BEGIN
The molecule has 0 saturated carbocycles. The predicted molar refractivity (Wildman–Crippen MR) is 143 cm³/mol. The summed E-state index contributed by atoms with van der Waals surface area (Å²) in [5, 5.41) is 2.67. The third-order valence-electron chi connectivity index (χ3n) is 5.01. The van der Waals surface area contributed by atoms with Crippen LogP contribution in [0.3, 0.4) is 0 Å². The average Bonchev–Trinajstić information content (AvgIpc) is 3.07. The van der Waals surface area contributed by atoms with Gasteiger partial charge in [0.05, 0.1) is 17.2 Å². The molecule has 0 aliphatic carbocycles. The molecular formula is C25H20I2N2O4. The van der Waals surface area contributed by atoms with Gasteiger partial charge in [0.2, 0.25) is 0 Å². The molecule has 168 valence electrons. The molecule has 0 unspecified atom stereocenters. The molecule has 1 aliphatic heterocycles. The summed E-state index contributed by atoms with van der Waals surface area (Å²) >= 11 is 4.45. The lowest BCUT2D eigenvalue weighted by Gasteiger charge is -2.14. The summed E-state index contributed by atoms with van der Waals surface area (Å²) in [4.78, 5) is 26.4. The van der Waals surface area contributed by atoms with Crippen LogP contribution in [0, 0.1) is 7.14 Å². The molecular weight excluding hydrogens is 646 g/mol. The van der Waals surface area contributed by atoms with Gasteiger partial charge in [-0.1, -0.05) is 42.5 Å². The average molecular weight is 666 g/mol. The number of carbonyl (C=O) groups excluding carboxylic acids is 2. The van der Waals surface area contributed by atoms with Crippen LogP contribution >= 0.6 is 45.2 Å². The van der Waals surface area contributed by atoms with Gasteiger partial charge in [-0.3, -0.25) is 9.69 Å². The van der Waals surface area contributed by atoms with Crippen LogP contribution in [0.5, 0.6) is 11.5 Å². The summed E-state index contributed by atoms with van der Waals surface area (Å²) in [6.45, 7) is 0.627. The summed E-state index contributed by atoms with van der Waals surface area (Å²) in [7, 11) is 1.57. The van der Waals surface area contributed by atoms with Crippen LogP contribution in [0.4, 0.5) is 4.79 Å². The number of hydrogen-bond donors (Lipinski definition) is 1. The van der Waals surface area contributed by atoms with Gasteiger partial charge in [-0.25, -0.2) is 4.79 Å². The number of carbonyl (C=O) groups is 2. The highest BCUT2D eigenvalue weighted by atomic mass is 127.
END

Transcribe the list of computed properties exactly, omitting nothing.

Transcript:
The molecule has 0 saturated carbocycles. The predicted molar refractivity (Wildman–Crippen MR) is 143 cm³/mol. The summed E-state index contributed by atoms with van der Waals surface area (Å²) in [5, 5.41) is 2.67. The third-order valence-electron chi connectivity index (χ3n) is 5.01. The van der Waals surface area contributed by atoms with Crippen LogP contribution in [0.3, 0.4) is 0 Å². The average Bonchev–Trinajstić information content (AvgIpc) is 3.07. The van der Waals surface area contributed by atoms with Gasteiger partial charge in [0.05, 0.1) is 17.2 Å². The molecule has 0 aliphatic carbocycles. The molecular formula is C25H20I2N2O4. The van der Waals surface area contributed by atoms with Gasteiger partial charge in [0.2, 0.25) is 0 Å². The molecule has 168 valence electrons. The molecule has 0 unspecified atom stereocenters. The molecule has 1 aliphatic heterocycles. The summed E-state index contributed by atoms with van der Waals surface area (Å²) >= 11 is 4.45. The lowest BCUT2D eigenvalue weighted by Gasteiger charge is -2.14. The summed E-state index contributed by atoms with van der Waals surface area (Å²) in [4.78, 5) is 26.4. The van der Waals surface area contributed by atoms with Crippen LogP contribution in [0, 0.1) is 7.14 Å². The molecular weight excluding hydrogens is 646 g/mol. The van der Waals surface area contributed by atoms with Gasteiger partial charge in [-0.1, -0.05) is 42.5 Å². The average molecular weight is 666 g/mol. The number of carbonyl (C=O) groups excluding carboxylic acids is 2. The van der Waals surface area contributed by atoms with Crippen LogP contribution >= 0.6 is 45.2 Å². The van der Waals surface area contributed by atoms with Gasteiger partial charge in [-0.3, -0.25) is 9.69 Å². The van der Waals surface area contributed by atoms with Crippen LogP contribution in [0.5, 0.6) is 11.5 Å². The summed E-state index contributed by atoms with van der Waals surface area (Å²) in [6.45, 7) is 0.627. The summed E-state index contributed by atoms with van der Waals surface area (Å²) in [7, 11) is 1.57. The van der Waals surface area contributed by atoms with Crippen LogP contribution in [0.4, 0.5) is 4.79 Å². The number of hydrogen-bond donors (Lipinski definition) is 1. The van der Waals surface area contributed by atoms with Gasteiger partial charge in [-0.25, -0.2) is 4.79 Å². The number of carbonyl (C=O) groups is 2. The highest BCUT2D eigenvalue weighted by atomic mass is 127.